Take the 2-minute tour ×
Mathematics Stack Exchange is a question and answer site for people studying math at any level and professionals in related fields. It's 100% free, no registration required.

I'm especially wondering about the order relation, subtraction, division and exponentiation here:

  • $x \leq y \quad \Leftrightarrow \quad \exists u\ y=x+u$
  • $z= x-y \quad \Leftrightarrow \quad x=y+z\lor (x\leq y \land z=0)$
  • $z=x/y \quad \Leftrightarrow \quad \exists u\ x+u=yz\land Su\leq y$
  • $z=x^y \quad \Leftrightarrow \quad E(x,y,z)$

I know that $E(x,y,z)$ can be defined for Peano arithmetic, but that any explicit formula for $E(x,y,z)$ is ridiculously complicated. Because Peano arithmetic and Robinson arithmetic have the same language, any formula for $E(x,y,z)$ which works for Peano arithmetic is also a valid formula for Robinson arithmetic.

These look like valid possible definitions for the requested predicates, so where is the problem? I'm pretty certain that exponentiation cannot be defined in Robinson arithmetic! This means that no matter which formula for $E(x,y,z)$ that works in Peano arithmetic I use, I won't be able to prove $E(x,y,z)\land E(x,y,z')\ \rightarrow\ z=z'$ in Robinson arithmetic.

I'm not sure whether there are definitions for subtraction and division for which it can be proved (in Robinson arithmetic) that the corresponding formulas define functions. I'm looking for a "clear definite" answer regarding this "uncertainty". I don't really believe that the usual order relation can be defined in Robinson arithmetic. The usual order relation would satisfy the following formulas:

  • $x\leq y \land y\leq z\ \rightarrow\ x\leq z$ (transitivity)
  • $x\leq y \land y\leq x\ \rightarrow\ x=z$ (antisymmetry)
  • $x\leq x$ (reflexivity)
  • $x\leq y \lor y\leq x$ (totality)

Clarification Here one might ask which of these properties have to be provable before we can claim that we defined "the usual order relation". Clearly transitivity and reflexivity cannot be waived. I wouldn't want to waive antisymmetry either if it can be avoided, because this condition is quite similar to the condition which shows that a predicate defines a function. There is no need to prove totality, because totality is not a "Horn property", and because the line has to be drawn somewhere.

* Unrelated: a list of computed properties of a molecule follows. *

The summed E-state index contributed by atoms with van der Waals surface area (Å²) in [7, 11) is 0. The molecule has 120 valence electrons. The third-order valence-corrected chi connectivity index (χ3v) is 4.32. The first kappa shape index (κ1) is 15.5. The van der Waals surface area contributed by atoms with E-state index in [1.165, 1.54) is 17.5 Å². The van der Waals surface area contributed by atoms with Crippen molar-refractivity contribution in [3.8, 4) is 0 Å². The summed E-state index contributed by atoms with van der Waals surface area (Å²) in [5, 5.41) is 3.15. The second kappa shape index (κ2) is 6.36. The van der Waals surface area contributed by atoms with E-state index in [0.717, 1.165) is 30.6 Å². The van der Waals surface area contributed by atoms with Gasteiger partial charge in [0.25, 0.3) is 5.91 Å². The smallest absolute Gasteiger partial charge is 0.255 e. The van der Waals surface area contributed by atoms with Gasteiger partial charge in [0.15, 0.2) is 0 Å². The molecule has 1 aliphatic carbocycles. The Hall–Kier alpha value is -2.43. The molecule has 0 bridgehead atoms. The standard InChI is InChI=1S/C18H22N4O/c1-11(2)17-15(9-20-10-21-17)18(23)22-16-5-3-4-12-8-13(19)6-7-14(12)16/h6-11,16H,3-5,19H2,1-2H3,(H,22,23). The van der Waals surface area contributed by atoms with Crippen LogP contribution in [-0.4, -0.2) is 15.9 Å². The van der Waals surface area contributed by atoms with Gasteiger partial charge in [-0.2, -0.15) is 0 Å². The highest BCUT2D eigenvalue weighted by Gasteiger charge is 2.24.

In order to show that a predicate $P(x,y,z)$ defines a function, at least the condition $P(x,y,z)\land P(x,y,z')\ \rightarrow\ z=z'$ must be provable. It would be nice if $\exists z\ P(x,y,z)$ would be provable as well, but because this is not a "universal Horn property" and the line has to be drawn somewhere, it can be waived. Then we just have a partial function instead of a total function, but at least we still have a function.

Insight Asaf and Peter raise a very valid point, which I didn't even notice before. By which criteria do I decide that a predicate (given by an arbitrary first order formula in $Q$) corresponds to a certain natural number predicate? Peter suggests an answer, which I would slightly weaken such that it also applies to predicates which don't define functions. For $E(x,y,z)$ my condition reads

If $m^n = k$ then $Q \vdash E(\overline{m}, \overline{n}, \overline{k})$ and
if $m^n \neq k$ then $Q \vdash \lnot E(\overline{m}, \overline{n}, \overline{k})$

where $\overline{m}$ is $Q$'s formal numeral for $m$.

If it should turn out that some of the "harmless" natural number predicates can't be defined in Robinson arithmetic, then it would be interesting to know whether there is a conservative extension (="equiconsistent") of Robinson arithmetic where all canonical "harmless" natural number predicates can be defined. Exponentiation is not "harmless", because if $x$, $y$ and $z$ are binary encoded, the length of $z=x^y$ will be of the order $|x|y$, which is exponentially larger than $|x|+|y|$.

share|improve this question